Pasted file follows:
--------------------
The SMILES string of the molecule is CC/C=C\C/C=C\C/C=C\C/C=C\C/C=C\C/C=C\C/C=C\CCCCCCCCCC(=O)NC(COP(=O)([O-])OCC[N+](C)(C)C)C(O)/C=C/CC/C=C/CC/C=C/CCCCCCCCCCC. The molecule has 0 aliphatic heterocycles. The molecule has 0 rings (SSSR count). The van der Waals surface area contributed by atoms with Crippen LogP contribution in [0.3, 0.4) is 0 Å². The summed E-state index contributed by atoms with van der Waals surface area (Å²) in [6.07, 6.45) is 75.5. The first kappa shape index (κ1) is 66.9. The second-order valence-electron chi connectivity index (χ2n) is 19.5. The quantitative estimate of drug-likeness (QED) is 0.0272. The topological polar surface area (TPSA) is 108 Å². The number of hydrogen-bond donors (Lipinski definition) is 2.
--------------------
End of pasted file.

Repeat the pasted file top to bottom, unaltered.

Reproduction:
The SMILES string of the molecule is CC/C=C\C/C=C\C/C=C\C/C=C\C/C=C\C/C=C\C/C=C\CCCCCCCCCC(=O)NC(COP(=O)([O-])OCC[N+](C)(C)C)C(O)/C=C/CC/C=C/CC/C=C/CCCCCCCCCCC. The molecule has 0 aliphatic heterocycles. The molecule has 0 rings (SSSR count). The van der Waals surface area contributed by atoms with Crippen LogP contribution in [0.3, 0.4) is 0 Å². The summed E-state index contributed by atoms with van der Waals surface area (Å²) in [6.07, 6.45) is 75.5. The first kappa shape index (κ1) is 66.9. The second-order valence-electron chi connectivity index (χ2n) is 19.5. The quantitative estimate of drug-likeness (QED) is 0.0272. The topological polar surface area (TPSA) is 108 Å². The number of hydrogen-bond donors (Lipinski definition) is 2.